Under the current Pennsylvania product liability laws, Plaintiff Potter can’t sue the old bankruptcy Manufacturer Malfoy LLC (it has no assets) and can’t sue the new Manufacturer Malfoy LLC (it has been discharged from liability via the bankruptcy, and might not have a duty to recall). Plaintiff Potter (or, if he dies, his estate) can sue Seller Slytherin under claims in strict liability for selling an unreasonably dangerous product. If Plaintiff Potter proves the wands were unreasonably dangerous, and that his cancer was caused by the Wicked Wand, then he can recover for his medical bills, his lost wages, and his non-economic damages.
Under HB 803, Plaintiff Potter can’t sue anybody. Republicans for Voldemort indeed.
And what happens then?
Well, if Plaintiff Potter is privately insured, then his private health insurer covers his medical care and his private disability insurer covers a part of his lost wages (and the insurers both spread the cost out among his fellow insureds) until he reaches retirement age, when Medicare — i.e., taxpayers — covers his medical care. If Plaintiff Potter is not privately insured, then taxpayers pick up the entire tab for medical bills through Medicaid and then Medicare, plus all lost wages he can recover through unemployment insurance and Social Security disability.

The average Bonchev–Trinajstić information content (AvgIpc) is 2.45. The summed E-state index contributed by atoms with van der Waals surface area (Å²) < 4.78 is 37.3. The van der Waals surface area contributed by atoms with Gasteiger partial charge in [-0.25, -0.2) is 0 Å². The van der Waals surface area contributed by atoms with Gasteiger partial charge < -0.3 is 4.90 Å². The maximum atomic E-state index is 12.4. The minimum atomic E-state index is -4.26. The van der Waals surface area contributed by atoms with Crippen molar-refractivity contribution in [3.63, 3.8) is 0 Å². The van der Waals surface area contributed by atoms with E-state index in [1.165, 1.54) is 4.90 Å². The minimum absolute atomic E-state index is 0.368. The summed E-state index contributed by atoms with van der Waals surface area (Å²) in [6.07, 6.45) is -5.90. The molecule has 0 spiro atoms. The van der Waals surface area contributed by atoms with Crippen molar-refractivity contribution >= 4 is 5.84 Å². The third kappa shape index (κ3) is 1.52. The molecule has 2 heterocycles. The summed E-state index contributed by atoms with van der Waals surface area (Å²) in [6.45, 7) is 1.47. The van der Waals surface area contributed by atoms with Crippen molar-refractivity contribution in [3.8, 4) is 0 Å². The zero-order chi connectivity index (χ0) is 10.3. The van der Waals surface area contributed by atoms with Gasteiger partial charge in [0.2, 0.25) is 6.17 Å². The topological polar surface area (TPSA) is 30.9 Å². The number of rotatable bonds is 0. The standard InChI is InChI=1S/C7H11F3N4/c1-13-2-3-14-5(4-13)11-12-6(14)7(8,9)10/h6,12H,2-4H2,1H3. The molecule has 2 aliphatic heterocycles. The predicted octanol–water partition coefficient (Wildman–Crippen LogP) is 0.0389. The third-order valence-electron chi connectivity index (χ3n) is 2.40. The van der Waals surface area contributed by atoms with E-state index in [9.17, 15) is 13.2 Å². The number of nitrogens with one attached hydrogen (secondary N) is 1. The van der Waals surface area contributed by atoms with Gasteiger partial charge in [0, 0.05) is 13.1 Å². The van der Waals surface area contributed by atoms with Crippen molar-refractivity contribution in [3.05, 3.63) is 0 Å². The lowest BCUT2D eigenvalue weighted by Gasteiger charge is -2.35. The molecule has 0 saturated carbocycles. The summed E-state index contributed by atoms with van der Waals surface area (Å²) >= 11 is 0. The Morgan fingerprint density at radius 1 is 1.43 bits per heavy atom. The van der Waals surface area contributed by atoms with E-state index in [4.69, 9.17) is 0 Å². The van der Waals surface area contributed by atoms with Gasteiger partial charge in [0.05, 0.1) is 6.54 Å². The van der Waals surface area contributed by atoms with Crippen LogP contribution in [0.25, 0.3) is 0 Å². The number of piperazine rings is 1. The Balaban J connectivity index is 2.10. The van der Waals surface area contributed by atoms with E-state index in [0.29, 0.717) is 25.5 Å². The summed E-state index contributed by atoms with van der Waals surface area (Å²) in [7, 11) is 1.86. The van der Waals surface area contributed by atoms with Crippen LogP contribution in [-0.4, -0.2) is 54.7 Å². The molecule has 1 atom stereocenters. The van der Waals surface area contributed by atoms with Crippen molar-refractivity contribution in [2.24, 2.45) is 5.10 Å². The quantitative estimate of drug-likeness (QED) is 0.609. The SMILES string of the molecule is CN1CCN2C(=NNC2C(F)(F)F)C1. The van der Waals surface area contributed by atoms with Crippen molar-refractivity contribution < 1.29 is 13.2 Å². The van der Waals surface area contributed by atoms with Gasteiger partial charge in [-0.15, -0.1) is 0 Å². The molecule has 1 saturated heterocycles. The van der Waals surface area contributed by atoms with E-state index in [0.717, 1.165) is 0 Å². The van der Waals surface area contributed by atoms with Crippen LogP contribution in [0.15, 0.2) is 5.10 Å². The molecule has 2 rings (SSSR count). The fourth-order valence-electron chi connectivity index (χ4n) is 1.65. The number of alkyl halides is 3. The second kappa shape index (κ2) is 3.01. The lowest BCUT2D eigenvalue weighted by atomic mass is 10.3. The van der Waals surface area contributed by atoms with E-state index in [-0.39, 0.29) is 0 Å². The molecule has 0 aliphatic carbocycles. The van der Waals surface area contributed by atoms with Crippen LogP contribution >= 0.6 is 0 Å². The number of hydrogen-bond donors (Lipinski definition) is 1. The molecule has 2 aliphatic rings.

Under the current rules, in which Plaintiff Potter can sue Seller Slytherin, then, if Plaintiff Potter wins, many of those insurance and public welfare bills can be subrogated. Plaintiff Potter has to pay back a portion of his care paid for by his insurer or by Medicare/Medicaid. The burden of the cost of medical care and lost wages falls on the party responsible for the injury: Seller Slytherin.
The core question is: why are we trying to change that? Why should innocent injured people and the taxpayers pay for businesses’ negligence and recklessness?
If you’re in Pennsylvania, that’s a good question for your state representatives. Why don’t you drop them a line?